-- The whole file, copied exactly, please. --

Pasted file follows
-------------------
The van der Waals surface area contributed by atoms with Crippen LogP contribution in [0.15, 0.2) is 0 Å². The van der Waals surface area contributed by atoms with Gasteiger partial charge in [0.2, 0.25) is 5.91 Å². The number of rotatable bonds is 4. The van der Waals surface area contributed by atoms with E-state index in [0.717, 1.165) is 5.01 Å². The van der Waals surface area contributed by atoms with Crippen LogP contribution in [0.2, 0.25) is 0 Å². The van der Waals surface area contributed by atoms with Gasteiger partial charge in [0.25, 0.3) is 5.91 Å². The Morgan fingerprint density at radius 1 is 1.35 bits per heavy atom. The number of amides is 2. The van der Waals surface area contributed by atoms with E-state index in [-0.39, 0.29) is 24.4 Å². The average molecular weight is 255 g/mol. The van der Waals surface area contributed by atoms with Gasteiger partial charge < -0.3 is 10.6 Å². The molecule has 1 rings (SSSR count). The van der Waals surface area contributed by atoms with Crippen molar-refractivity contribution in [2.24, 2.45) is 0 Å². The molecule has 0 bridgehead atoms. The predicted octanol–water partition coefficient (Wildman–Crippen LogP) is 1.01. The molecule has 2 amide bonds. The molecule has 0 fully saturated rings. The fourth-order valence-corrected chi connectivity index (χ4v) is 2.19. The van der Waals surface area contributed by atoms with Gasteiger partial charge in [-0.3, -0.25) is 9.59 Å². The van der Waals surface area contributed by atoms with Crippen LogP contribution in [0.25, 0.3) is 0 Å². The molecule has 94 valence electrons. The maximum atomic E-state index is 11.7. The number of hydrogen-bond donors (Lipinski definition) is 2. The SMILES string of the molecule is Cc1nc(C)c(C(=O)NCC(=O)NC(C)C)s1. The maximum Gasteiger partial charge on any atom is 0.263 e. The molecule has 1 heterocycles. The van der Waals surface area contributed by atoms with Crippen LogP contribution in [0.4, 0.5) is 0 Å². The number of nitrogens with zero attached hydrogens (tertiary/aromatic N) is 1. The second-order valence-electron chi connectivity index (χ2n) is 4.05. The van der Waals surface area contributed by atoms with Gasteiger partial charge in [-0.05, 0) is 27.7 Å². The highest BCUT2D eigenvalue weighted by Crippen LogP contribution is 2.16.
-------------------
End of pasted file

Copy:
The van der Waals surface area contributed by atoms with Crippen LogP contribution in [0.15, 0.2) is 0 Å². The van der Waals surface area contributed by atoms with Gasteiger partial charge in [0.2, 0.25) is 5.91 Å². The number of rotatable bonds is 4. The van der Waals surface area contributed by atoms with E-state index in [0.717, 1.165) is 5.01 Å². The van der Waals surface area contributed by atoms with Crippen LogP contribution in [0.2, 0.25) is 0 Å². The van der Waals surface area contributed by atoms with Gasteiger partial charge in [0.25, 0.3) is 5.91 Å². The Morgan fingerprint density at radius 1 is 1.35 bits per heavy atom. The number of amides is 2. The van der Waals surface area contributed by atoms with E-state index in [-0.39, 0.29) is 24.4 Å². The average molecular weight is 255 g/mol. The van der Waals surface area contributed by atoms with Gasteiger partial charge < -0.3 is 10.6 Å². The molecule has 1 rings (SSSR count). The van der Waals surface area contributed by atoms with Crippen molar-refractivity contribution in [2.24, 2.45) is 0 Å². The molecule has 0 bridgehead atoms. The predicted octanol–water partition coefficient (Wildman–Crippen LogP) is 1.01. The molecule has 2 amide bonds. The molecule has 0 fully saturated rings. The fourth-order valence-corrected chi connectivity index (χ4v) is 2.19. The van der Waals surface area contributed by atoms with Gasteiger partial charge in [-0.3, -0.25) is 9.59 Å². The van der Waals surface area contributed by atoms with Crippen LogP contribution in [0.25, 0.3) is 0 Å². The molecule has 94 valence electrons. The maximum atomic E-state index is 11.7. The number of hydrogen-bond donors (Lipinski definition) is 2. The SMILES string of the molecule is Cc1nc(C)c(C(=O)NCC(=O)NC(C)C)s1. The maximum Gasteiger partial charge on any atom is 0.263 e. The molecule has 1 heterocycles. The van der Waals surface area contributed by atoms with Crippen LogP contribution in [0.4, 0.5) is 0 Å². The number of nitrogens with zero attached hydrogens (tertiary/aromatic N) is 1. The second-order valence-electron chi connectivity index (χ2n) is 4.05. The van der Waals surface area contributed by atoms with Gasteiger partial charge in [-0.05, 0) is 27.7 Å². The highest BCUT2D eigenvalue weighted by Crippen LogP contribution is 2.16.